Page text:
In January 2010, the US Federal Drug Administration (FDA) approved AMPRYA (dalfampridine) extended release tablets to improve walking capabilities for patients with multiple schlerosis (MS). In clinical trials, patients who took AMPYRA had faster walking speeds than those who received a placebo. AMPYRA is the first drug that the FDA has approved for this purpose. This is exciting and promising news for people with MS, whose mobility is often very restricted by the effects of the disease.
AMPYRA is a product of Acorda Therapeutics, a biotechnology company based in Hawthorne, NY. Acorda’s stated mission is “to develop and market therapies to restore neurological function in people with spinal cord injury, MS and related conditions of the nervous system.” Recently, ABILITY Magazine’s editor-in-chief, Chet Cooper, talked science and corporate compassion with Tierney Saccavino, senior vice president of corporate communications for Acorda Therapeutics.
Chet Cooper: Tell me about how this drug works.
Tierney Saccavino: My boss describes AMPYRA as a “liquid bandage.” People with MS are disabled primarily due to demyelination, which is the stripping of the insulation around the nerves in the brain and spinal cord. The best analogy is that of an electrical wire that’s intact, but on which the insulation is stripped. When that happens, you get a short circuit. Even though the wire is there, the electrical impulse can’t be conducted without insulation.
You have bundles of nerves in the brain and spinal cord, and they are surrounded by packets of myelin, a sort of white, fatty insulation. In MS, the immune system causes the myelin to become damaged and worn away, and that causes a short circuit, because the insulation’s gone. The electrical impulse can’t be conducted any more.
Cooper: Are you saying that the myelin can actually regrow and that there would be no scarring?
Saccavino: No. When we say our drug is more like a liquid bandage, we mean that, while it’s active in your system, it temporarily covers the areas that have been destroyed. It eventually wears away, which is why you have to take a pill every 12 hours. But while it’s active in your system, it does cover over those exposed areas and allows the electrical impulses to continue on.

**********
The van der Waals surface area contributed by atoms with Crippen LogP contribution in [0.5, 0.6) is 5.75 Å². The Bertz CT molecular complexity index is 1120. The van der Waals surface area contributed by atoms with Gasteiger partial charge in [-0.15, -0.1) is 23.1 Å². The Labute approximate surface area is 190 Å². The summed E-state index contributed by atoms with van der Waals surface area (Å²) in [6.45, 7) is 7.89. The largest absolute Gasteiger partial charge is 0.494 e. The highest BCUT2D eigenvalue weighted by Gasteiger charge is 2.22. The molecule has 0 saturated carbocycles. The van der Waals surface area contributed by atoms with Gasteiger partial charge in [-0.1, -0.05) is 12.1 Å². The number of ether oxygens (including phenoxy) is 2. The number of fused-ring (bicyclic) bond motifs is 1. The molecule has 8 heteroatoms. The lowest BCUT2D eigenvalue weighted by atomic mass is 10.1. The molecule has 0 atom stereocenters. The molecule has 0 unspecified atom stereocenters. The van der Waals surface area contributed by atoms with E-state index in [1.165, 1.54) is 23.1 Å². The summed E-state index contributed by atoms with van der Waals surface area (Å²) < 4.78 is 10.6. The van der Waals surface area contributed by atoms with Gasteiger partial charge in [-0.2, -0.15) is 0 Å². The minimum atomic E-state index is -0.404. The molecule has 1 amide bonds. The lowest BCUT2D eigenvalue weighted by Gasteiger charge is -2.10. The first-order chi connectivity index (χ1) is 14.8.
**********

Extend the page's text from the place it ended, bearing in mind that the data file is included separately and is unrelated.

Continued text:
It doesn’t work for everybody. We haven’t been able to predict who will see a good result and who won’t, but we believe that has to do with the fact that some people may have too many areas of demyelination, or the little demyelination tracks may be too long, so, even with the drug, the electrical impulses can’t continue on their paths.
Saccavino: No. They do something very different. The currently approved immunomodulator drugs slow the progress of the disease. They stop the immune system from attacking itself.
Cooper: What I’m hearing, then, is that people would stay on their regular regime, because they want the immune system not to attack, and this would be an added value to mitigate the symptoms that might have occurred already from the reduction of myelin?
Saccavino: That’s exactly right. In our clinical trials, we found that people who were taking the immunomodulators had the same chances of responding well as those who didn’t. This was true no matter what kind of MS you had and no matter how long since you’d been diagnosed. So, it seems as though pretty much everybody has an equal chance at having a good response. A patient with MS can certainly continue to take it along with existing immunomodulators.
Chet Cooper: AMPYRA. Does that mean anything?
Saccavino: Not that I know. I think it is derived somewhat from the “amp” in Fampridine.
Cooper: It was previously called—?
Saccavino: It was originally called Fampridine, which is the former USAN, or US Adopted Name. The chemical name is 4-aminopyridine, and the FDA asked us to change it as we were approaching approval, because they thought that there might be some confusion between Fampridine and the USAN name of another product. So we agreed to change it to Dalfampridine.